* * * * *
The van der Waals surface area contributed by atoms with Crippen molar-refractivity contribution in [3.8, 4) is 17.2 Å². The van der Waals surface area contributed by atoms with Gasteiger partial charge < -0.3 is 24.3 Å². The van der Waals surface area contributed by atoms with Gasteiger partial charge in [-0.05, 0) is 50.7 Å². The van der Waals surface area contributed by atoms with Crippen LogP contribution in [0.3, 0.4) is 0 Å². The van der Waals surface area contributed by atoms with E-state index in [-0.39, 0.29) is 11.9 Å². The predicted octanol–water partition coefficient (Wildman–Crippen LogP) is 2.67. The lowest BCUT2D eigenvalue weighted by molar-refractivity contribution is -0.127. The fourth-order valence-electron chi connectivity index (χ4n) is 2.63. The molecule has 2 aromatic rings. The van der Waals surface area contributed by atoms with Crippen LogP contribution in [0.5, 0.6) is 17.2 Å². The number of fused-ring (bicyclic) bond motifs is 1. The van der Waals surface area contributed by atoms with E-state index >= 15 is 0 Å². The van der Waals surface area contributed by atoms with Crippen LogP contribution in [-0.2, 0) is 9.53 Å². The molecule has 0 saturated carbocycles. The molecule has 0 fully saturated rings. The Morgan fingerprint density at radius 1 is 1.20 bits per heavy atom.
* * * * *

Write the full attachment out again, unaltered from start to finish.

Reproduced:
The van der Waals surface area contributed by atoms with Crippen molar-refractivity contribution in [3.8, 4) is 17.2 Å². The van der Waals surface area contributed by atoms with Gasteiger partial charge < -0.3 is 24.3 Å². The van der Waals surface area contributed by atoms with Gasteiger partial charge in [-0.05, 0) is 50.7 Å². The van der Waals surface area contributed by atoms with Crippen LogP contribution in [0.3, 0.4) is 0 Å². The van der Waals surface area contributed by atoms with E-state index in [-0.39, 0.29) is 11.9 Å². The predicted octanol–water partition coefficient (Wildman–Crippen LogP) is 2.67. The lowest BCUT2D eigenvalue weighted by molar-refractivity contribution is -0.127. The fourth-order valence-electron chi connectivity index (χ4n) is 2.63. The molecule has 2 aromatic rings. The van der Waals surface area contributed by atoms with Crippen LogP contribution in [0.5, 0.6) is 17.2 Å². The number of fused-ring (bicyclic) bond motifs is 1. The van der Waals surface area contributed by atoms with E-state index >= 15 is 0 Å². The van der Waals surface area contributed by atoms with Crippen LogP contribution in [-0.2, 0) is 9.53 Å². The molecule has 0 saturated carbocycles. The molecule has 0 fully saturated rings. The Morgan fingerprint density at radius 1 is 1.20 bits per heavy atom.